Tuesday, November 30, 2010

"The 2012 sunspot sell-off"

I have some experience of this topic,* see below. The REAL date to watch for is 2022, in commodities anyway.
From FT Alphaville:
Sunspot market-cycle theory rears its scary head now and again.
(We wrote about it last in April 2009, for example — the prediction proved inaccurate, by the way.)
This time, though, it’s more worrying than usual since it’s beginning to tie itself with mystically predetermined “end of the world as we know it date” stuff.
(Yes, we did recently watch 2012, the Hollywood blockbuster, on Sky Movies.)
But it’s Daniel Shaffer, CEO of US-based Shaffer Asset Management and frequent contributor to Fox Business News, who is now making the sunspot related prediction. Although to be honest, we had never heard of him.
According to Reuters’ Natsuko Waki:
Shaffer writes that sunspot activities show that the sun has an approximate 11-year cycle and as of March 31, 2009, sunspot activity has reached a 100-year low (this, interestingly, coincides with a cycle low in equity markets, reached sometime mid-March in 2009).
But a low in solar activity seems to be followed by a high. Scientists are predicting a solar maximum of activity in sunspots in 2012 that could be the strongest in modern times, according to Shaffer.
“The concern is that something weird is going on and that the current extreme low in the sunspot cycle, similar to the stock market, can be followed by an unusually high sunspot cycle leading to a solar maximum, or in other words, a peak in sunspot activity,” he writes in his latest book.
But if you thought a peak in sun spot activity related to a fresh stock market high — you’d be wrong...MORE
*From "Wheat Market Gone Wild and "Do We All Die in 2027?":
During a misspent youth one of my follies was following in William Herschel's footsteps....
...And Herschel? In 1801 he announced** he had spotted a correlation between sunspots and wheat prices. Here's a mention in the Edinburgh Philosophical Journal, 1823.
The question has been argued for 200 years and Herschel has, off and on, been the subject of ridicule***. Here's a headline from the New York Times in 1903:
SUN SPOTS NO PROPHETS; Science Destroys Theories That Disasters Follow Their Appearance. Interesting as Solar Curiosities with Possible Relation to Electrical Conditions of Earth....Source
Here's the cached version
A while later I came on the scene, couldn't figure out how to make money out of Herschel's idea and having the attention span of a gnat, moved on. So why bring it up? Since I first looked at the matter there's been a lot of research and it appears the correlation may not be as spurious as I thought. The wheat price series is one of the longest we have, it extends back to 1250, I've got a paper chart that starts in 1300 (although some of the prices are dubious).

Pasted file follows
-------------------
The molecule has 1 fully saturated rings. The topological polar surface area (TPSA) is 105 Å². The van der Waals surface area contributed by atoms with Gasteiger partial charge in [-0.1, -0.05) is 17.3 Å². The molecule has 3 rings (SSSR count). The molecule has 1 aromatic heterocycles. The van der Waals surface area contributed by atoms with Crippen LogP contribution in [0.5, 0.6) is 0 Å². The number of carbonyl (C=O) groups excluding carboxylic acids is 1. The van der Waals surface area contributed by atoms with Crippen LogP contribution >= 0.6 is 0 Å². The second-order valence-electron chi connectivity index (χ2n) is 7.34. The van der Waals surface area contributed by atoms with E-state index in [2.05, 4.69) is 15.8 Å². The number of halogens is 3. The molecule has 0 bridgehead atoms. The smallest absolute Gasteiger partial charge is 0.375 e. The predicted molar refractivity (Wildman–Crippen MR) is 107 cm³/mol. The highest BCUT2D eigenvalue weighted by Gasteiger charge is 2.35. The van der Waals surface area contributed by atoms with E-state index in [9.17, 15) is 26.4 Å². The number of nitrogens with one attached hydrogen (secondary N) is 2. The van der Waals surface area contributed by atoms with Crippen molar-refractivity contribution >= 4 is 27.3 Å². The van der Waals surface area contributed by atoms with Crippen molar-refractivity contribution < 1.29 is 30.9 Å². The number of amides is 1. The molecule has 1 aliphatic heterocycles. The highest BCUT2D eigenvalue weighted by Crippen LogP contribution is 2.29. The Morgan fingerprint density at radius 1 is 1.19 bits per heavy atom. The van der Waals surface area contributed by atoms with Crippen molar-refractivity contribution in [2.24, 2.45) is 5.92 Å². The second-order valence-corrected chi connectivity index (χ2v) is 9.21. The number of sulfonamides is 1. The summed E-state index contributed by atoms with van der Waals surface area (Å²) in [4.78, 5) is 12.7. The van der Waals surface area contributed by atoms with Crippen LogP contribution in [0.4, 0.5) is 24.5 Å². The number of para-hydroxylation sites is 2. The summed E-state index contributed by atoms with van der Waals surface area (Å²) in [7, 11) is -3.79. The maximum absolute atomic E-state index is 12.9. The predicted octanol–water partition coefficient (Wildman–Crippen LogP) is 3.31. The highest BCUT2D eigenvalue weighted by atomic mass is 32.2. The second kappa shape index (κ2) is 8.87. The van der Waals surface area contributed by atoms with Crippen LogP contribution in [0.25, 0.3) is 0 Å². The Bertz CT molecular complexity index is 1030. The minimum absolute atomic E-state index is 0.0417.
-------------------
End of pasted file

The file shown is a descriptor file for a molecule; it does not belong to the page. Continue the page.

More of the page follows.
The CBOT has a wheat chart that starts in 1477.
Google Scholar has 285 ref's to Herschel and wheat prices. Gregory Yom Din of the Israel Cosmic Ray Center, Tel Aviv University and Israel Space Agency, seems particularly interested, here, here, here, and note below.
"Herschel and Me (Sunspots and Wheat)"

You can also peruse the work of William Stanley Jevons (he of the paradox):
 "The Solar Period and the Price of Corn" (1875)
"The Periodicity of Commercial Crises and Its Physical Explanation" (1878)
“Commercial crises and sun-spots”, Nature xix

You may want to dip into the big daddy of price series:
by J. E. Thorold‐Rogers, 7 volumes, 1866-1887 which probably influenced Jevons.

Here's another bit o'price series scholarship:

The paper constructs an annual price series for English net agricultural output in
the years 1200-1914 using 26 component series: wheat, barley, oats, rye, peas,
beans, potatoes, hops, straw, mustard seed, saffron, hay, beef, mutton, pork,
bacon, tallow, eggs, milk, cheese, butter, wool, firewood, timber, cider, and
honey. I also construct sub-series for arable, pasture and wood products. The
main innovation is in using a consistent method to form series from existing
published sources. But fresh archival data is also incorporated. The implications
of the movements of these series for agrarian history are explored.